After Further Review: Cole Young 2/8
By Cole Young PrepsKC Senior Writer
Recently a chart that showed 42 of the 47 players Ohio State coach Urban Meyer has recruited to his team have played multiple sports in high school.
It was a chart shared across the twitterverse by both football coaches as a heads up to their players what top level coaches are looking for and by other coaches thinking maybe Johnny D-I may be interested in running track or trying his hand at baseball this spring.
I think maybe the point of the chart can be boiled down to a single point: You don’t have to play just one sport to be a scholarship athlete.
There are more reasons than that though to participate in multiple sports.
The biggest is more exposure. Coaches can’t always make it to games on Friday nights in fact, they rarely do. Playing basketball gives a coach 30 more times to see what kind of athlete a person is and more important it can show what kind of competitor someone is.
Bob Stoops originally was interested in DeMarco Murray not from watching him run a football, but rather watching the way he could dunk a basketball.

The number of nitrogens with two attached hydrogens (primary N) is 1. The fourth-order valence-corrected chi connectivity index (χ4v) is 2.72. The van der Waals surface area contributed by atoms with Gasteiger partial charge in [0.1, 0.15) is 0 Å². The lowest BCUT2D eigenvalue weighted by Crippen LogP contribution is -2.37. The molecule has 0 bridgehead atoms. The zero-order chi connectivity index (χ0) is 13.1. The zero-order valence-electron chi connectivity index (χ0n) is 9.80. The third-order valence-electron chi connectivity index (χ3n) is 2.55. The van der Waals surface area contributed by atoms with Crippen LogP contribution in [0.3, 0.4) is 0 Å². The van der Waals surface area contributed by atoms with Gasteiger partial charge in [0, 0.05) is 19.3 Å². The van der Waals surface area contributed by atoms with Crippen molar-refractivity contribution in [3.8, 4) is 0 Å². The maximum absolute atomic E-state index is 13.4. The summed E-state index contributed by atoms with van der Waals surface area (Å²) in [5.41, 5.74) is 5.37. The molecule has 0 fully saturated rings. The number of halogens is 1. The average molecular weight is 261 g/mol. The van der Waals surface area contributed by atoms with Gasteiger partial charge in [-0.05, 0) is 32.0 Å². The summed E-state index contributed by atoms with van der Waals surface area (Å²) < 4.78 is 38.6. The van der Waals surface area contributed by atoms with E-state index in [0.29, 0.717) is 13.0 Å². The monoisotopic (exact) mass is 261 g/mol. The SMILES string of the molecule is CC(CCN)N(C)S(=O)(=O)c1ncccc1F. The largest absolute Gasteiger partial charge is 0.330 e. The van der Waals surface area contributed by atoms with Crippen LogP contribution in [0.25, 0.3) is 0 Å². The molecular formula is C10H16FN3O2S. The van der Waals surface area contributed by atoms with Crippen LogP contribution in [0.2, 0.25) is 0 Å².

It trickles down beyond just basketball. Do you not think offensive and defensive line coaches aren’t looking at who is winning the heavyweight wrestling classes?
The benefits extend past the top level of football. In Division II for example the scholarship limit for football is 36. That means scholarships get broken up and hardly no one receives full rides. Can you throw a shot put 55 feet or long jump 23 feet? Participating in track can help supplement the cost of tuition.
Here’s maybe the most important part of the whole multi-sport debate. Such a small percentage of athletes get a college scholarship and an even smaller percentage ever see the field. For so many athletes, high school sports is the highest level they’ll ever play at in their life, why limit yourself to just one?
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